Sure wish they made cars like that today.....like my ol' Galaxy, or my Pontiac Bonneville and Catalina, or how about the '68 Chrysler New Yorker.....talk about tanks! Those were the days! Cars were HUGE.....and SOLID.....and gas was CHEAP!
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Old 02-22-2008, 05:18 AM   #33
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And my 1st cars and trucks were big enough that I could climb in under the hood, sit on the fender-well, and work on them. We always thought power-anything was for sissies!

Sure wish they made cars like that today.....like my ol' Galaxy, or my Pontiac Bonneville and Catalina, or how about the '68 Chrysler New Yorker.....talk about tanks! Those were the days! Cars were HUGE.....and SOLID.....and gas was CHEAP!
Yes, I remember setting the points on a '55 Dodge flathead six. I was skinny enough (130 lbs.) that I could wriggle down in there and sit next to the engine.

For a while we had a '62 Chrysler New Yorker station wagon bought used. The thing was a tank. 440 c.i. hemi, dual exhaust, four-barrel carb. Washing it, the roof looked the size of a football field. It had A/C that worked for about a year, but Dad was too cheap to have it fixed.
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Old 02-22-2008, 08:23 AM   #34
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I'll be 39 soon and reading these is a mixture of, "Oh sure, I remember that", "I remember my parents talking about that", and "What is that?"

But each generation has it's own version. For me, I had to explain to my 12 year old son what a typewriter was ("Kinda like a computer keyboard, but the backspace key only worked on one letter"). He was confused and somewhat doubtful about the usefulness of such an archaic device. I didn't dare tell him that I took an entire semester class on how to type on one (IBM Selectric, which were still quite fancy then).

2Cor521
I remember learning how to type on a manual typewriter. That was before the electric models were more prevalent.
The backspace key only moved the carriage back, and didn't erase the letter that you typed. You just had to manually hold a "white-out" piece of paper and hope your fingers didn't get hit by the letter punch.
I also remember trying to figure out how we'd be tested for knowing how to type. Until I found out we had to take a timed test, with a sheet of paper taped to the top of the typewriter so that we couldn't see our hands.
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Old 02-22-2008, 08:27 AM   #35
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Yes, I remember setting the points on a '55 Dodge flathead six. I was skinny enough (130 lbs.) that I could wriggle down in there and sit next to the engine.

For a while we had a '62 Chrysler New Yorker station wagon bought used. The thing was a tank. 440 c.i. hemi, dual exhaust, four-barrel carb. Washing it, the roof looked the size of a football field. It had A/C that worked for about a year, but Dad was too cheap to have it fixed.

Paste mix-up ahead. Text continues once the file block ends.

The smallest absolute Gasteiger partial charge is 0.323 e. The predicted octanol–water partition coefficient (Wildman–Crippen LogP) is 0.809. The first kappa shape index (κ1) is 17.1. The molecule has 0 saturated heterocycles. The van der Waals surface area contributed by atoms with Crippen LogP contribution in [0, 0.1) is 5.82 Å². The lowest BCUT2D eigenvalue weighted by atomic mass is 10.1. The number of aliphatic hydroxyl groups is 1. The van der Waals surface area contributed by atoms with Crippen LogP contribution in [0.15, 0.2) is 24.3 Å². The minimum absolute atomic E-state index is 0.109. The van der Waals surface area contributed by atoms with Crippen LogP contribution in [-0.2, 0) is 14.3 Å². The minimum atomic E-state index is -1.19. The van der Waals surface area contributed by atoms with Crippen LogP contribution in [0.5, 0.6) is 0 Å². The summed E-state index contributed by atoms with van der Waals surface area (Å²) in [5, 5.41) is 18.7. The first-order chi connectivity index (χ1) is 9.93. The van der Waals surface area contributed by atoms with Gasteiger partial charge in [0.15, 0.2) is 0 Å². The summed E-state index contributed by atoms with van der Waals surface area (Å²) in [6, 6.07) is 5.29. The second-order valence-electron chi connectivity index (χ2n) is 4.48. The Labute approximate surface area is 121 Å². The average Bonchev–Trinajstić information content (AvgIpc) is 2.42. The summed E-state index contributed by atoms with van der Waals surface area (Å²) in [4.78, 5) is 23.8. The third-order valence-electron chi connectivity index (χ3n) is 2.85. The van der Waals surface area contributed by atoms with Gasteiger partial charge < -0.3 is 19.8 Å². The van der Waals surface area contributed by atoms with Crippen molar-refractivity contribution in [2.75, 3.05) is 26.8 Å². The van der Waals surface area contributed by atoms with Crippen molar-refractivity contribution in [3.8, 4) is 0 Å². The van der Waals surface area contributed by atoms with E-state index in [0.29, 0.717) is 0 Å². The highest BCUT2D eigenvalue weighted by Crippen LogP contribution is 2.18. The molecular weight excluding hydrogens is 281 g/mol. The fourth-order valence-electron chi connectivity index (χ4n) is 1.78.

Walt, Chrysler never made a 440CI Hemi. Senior moment? The 440CI was a wedge.
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Old 02-22-2008, 09:01 AM   #36
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You just had to manually hold a "white-out" piece of paper and hope your fingers didn't get hit by the letter punch.
I still have some of that "white-out" paper in my desk drawer here at work, as well as bottles of that liquid white-out (which are pretty much dried up by now). Maybe it's time to get rid of these products!
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Old 02-22-2008, 09:20 AM   #37
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Walt, Chrysler never made a 440CI Hemi. Senior moment? The 440CI was a wedge.
Different topic...
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Old 02-22-2008, 09:44 AM   #38
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I still have some of that "white-out" paper in my desk drawer here at work, as well as bottles of that liquid white-out (which are pretty much dried up by now). Maybe it's time to get rid of these products!
How do you get that stuff off the computer screen?
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Old 02-22-2008, 09:46 AM   #39
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Aggie text editor?
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Old 02-22-2008, 09:57 AM   #40
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How do you get that stuff off the computer screen?
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Aggie text editor?
ROFL!! Maybe so! Did I mention that I have 3 degrees from A&M?

Yep. Time to pitch it. The liquid is drying up, and I don't even have any of the thinner for it. Or do I? Hmmm.

I forgot to mention that I also have the white tape with sticky on the back. Actually I still use that sometimes to do a quick correction to a map or figure before xeroxing for a report or handout.